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Transcript
Software Engineering: A Practitioner’s Approach, 6/e
Chapter 5
Practice: A Generic View
copyright © 1996, 2001, 2005
R.S. Pressman & Associates, Inc.
For University Use Only
May be reproduced ONLY for student use at the university level
when used in conjunction with Software Engineering: A Practitioner's Approach.
Any other reproduction or use is expressly prohibited.
1
What is “Practice”?
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Practice is a broad array of concepts, principles,
methods, and tools that you must consider as software is
planned and developed.
It represents the details—the technical considerations
and how to’s—that are below the surface of the software
process—the things that you’ll need to actually build
high-quality computer software.
2
The Essence of Practice
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George Polya, in a book written in 1945 (!), describes the
essence of software engineering practice …
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Understand the problem (communication and analysis).
Plan a solution (modeling and software design).
Carry out the plan (code generation).
Examine the result for accuracy (testing and quality assurance).
At its core, good practice is common-sense problem
solving
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and problem solving is simply an application of the “scientific
method”
3
Core Software Engineering
Principles
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Provide value to the customer and the user
KIS—keep it simple!
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or, some would use KISS – keep it simple stupid!
Maintain the product and project “vision”
What you produce, others will consume
Be open to the future
Plan ahead for reuse
Think!
4
Software Engineering
Practices
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Consider the generic process framework
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Communication
Planning
Modeling
Construction
Deployment
Here, we’ll identify
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Underlying principles
How to initiate the practice
An abbreviated task set
5
Communication Practices
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Principles
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Listen
Prepare before you communicate
Facilitate the communication
Face-to-face is best
Take notes and document decisions
Collaborate with the customer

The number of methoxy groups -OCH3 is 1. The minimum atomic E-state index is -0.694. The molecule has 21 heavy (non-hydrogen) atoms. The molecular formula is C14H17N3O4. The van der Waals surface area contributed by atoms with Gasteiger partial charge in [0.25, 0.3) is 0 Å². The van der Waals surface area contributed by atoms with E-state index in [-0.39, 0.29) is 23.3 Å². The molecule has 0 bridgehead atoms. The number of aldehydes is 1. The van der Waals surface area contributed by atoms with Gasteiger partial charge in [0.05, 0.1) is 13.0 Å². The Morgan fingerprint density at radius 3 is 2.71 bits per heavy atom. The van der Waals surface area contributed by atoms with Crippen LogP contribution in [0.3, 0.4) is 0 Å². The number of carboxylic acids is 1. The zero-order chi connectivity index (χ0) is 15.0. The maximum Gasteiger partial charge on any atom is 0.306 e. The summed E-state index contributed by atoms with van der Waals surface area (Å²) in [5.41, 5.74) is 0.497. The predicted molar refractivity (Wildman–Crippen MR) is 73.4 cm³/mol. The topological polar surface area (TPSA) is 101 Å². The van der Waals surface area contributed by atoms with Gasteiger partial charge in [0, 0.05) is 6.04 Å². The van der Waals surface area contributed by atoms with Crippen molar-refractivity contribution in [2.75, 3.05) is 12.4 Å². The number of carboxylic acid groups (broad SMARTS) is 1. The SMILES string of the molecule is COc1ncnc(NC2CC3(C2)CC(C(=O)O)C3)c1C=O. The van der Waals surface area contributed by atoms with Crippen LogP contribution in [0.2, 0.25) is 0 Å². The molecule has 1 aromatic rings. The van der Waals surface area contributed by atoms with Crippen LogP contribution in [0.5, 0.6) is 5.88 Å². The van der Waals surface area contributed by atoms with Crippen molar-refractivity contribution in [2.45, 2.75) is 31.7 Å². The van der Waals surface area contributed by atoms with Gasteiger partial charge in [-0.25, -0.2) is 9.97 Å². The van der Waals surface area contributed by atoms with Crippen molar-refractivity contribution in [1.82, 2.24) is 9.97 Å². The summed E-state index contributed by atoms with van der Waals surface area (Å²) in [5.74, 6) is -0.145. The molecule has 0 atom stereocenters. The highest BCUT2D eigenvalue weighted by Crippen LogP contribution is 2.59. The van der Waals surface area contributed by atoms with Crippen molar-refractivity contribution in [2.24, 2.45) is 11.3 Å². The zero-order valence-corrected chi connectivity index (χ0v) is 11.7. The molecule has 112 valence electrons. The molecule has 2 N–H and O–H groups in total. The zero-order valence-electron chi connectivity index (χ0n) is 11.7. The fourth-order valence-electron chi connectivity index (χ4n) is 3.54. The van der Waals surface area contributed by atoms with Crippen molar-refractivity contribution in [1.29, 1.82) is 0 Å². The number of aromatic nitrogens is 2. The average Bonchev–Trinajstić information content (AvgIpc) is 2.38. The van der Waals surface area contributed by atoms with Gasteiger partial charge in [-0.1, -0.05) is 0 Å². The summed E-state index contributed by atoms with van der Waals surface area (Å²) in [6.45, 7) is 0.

Stay focused
Draw pictures when things are unclear
Move on …
Negotiation works best when both parties win
6
Communication Practices
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Initiation
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The parties should be physically close to one another
Make sure communication is interactive
Create solid team “ecosystems”
Use the right team structure
An abbreviated task set
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Identify who it is you need to speak with
Define the best mechanism for communication
Establish overall goals and objectives and define the scope
Get more detailed
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Have stakeholders define scenarios for usage
Extract major functions/features
Review the results with all stakeholders
7
Planning Practices
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Principles
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Understand the project scope
Involve the customer (and other stakeholders)
Recognize that planning is iterative
Estimate based on what you know
Consider risk
Be realistic
Adjust granularity as you plan
Define how quality will be achieved
Define how you’ll accommodate changes
Track what you’ve planned
8
Planning Practices
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Initiation
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Ask Boehm’s questions
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Why is the system begin developed?
What will be done?
When will it be accomplished?
Who is responsible?
Where are they located (organizationally)?
How will the job be done technically and managerially?
How much of each resource is needed?
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Planning Practices
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An abbreviated task set
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Re-assess project scope